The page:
Capitalism With a Human Face - Pt. I

I'm generally in favor of the attempt by Finance Minister Benyamin Netanyahu and the government to reform the economy. It should be obvious to all by now that it's way overdue. But, it must be capitalism with a human face. That is, it must be done with a concern not to further impoverish the weaker sectors in the name of progress. It must open up opportunity at the same time that it reduces the go

Ariel Natan Pasko,

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The first thing I want to state is that no one should ever accuse me of being anything but a free-marketeer. At a major economic conference in 1988 - before the elections - I spoke with the head of the Manufacturers Association and the head of a prominent free-market think-tank in Israel about starting a new political party "The Capitalist Party". This new party I said, should not take a position on the war-peace issue, the religious-secular issue, but single-mindedly focus on reforming the structure of the economy, tax reduction and capital market reform, encourage entrepreneurship, the whole nine yards. Both concurred that it was a worthy endeavor. But both warned me, "You have to change the name. Capitalism has a bad name in Israel." That about says it all and with that said, read on.

Therefore, I'm generally in favor of the attempt by Finance Minister Benyamin Netanyahu and the government to reform the economy. It should be obvious to all by now that it's way overdue. But, it must be capitalism with a human face. That is, it must be done with a concern not to further impoverish the weaker sectors in the name of progress. It must open up opportunity at the same time that it reduces the government budget.

There are too many elements of a complete economic reform program to discuss in a forum such as an op-ed article, so I will limit myself to five: Restructuring Kitzvat Yeladim - Child Allowances; Havtachat Hachnasa - Low Income Supplements; Bituach Leumi - National Insurance Institute - payment tax; reducing Income Taxes; and encouraging entrepreneurship and employment opportunities.

At the same time that - according to the new plan being put forward by FM Netanyahu - large-families are losing much of their Child Allowance monies from the National Insurance Institute, there is a need for new economic opportunities to be opening up, so that we don't exacerbate an already dire situation. I've heard some say, "we'll force them to work". Where are the jobs? Many people have talked about the importance of reducing the large-family benefits. They say, "It's not fair. Every child should receive the same amount." Well, in case you didn't notice, a family of eight - six children - losing about 1,800 shekels from Child Allowance funds, reduced to living on 6,000-8,000 shekels/month, does not equal a family of four - two children - living on 6,000-8,000 shekels/month. Equalizing payments to 144 shekels/month per child will not treat everyone equally. It disproportionately hurts those already poor.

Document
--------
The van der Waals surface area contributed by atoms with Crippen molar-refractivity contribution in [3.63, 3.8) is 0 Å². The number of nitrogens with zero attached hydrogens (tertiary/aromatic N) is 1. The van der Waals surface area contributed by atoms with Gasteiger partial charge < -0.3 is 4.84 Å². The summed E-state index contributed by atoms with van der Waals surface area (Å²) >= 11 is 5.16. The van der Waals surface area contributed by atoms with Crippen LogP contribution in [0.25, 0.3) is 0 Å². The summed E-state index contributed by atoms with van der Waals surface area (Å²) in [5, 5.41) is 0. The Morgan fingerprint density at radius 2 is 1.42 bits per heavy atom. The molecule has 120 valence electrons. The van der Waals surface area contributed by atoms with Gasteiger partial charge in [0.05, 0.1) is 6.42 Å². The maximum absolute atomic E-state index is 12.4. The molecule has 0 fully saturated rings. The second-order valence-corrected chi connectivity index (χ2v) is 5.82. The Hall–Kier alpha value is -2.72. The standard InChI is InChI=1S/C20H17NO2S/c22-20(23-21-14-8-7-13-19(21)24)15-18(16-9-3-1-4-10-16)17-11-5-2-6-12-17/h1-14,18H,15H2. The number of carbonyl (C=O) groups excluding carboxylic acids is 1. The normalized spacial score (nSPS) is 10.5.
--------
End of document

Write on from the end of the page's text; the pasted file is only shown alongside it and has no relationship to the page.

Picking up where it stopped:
Israel needs to rethink this 'Israeli' idea of treating everyone 'equal'. Treating unequal people equally, giving them both the same thing when they need different things, is mistreatment. The goal should be, 'Equality of Opportunity' not 'Equality of Outcome'.

To help cut the budget, why not just do away with Child Allowance on the first two children altogether. As anyone who has raised children knows, in the first few years, they really don't cost that much to take care of. Even young couples at the lower socioeconomic end of the spectrum wouldn't be hurt too much. Child Allowances could kick-in with the third child and there should be a maximum income level of 10,000-12,000 shekels/month; any family making more than that simply doesn't receive any payments. Child Allowances could also be gauged toward age. That is, they first start after a child reaches, say, four or six. The payment level could even rise at a later age, when children do cost more, i.e., teenagers. Does it make sense that someone like FM Netanyahu - making about 35,000 shekels/month, should receive Child Allowance -about 300 shekels/month - for his two kids? If Netanyahu lost his Child Allowance money, would it hurt him as much as the loss to an average, larger family?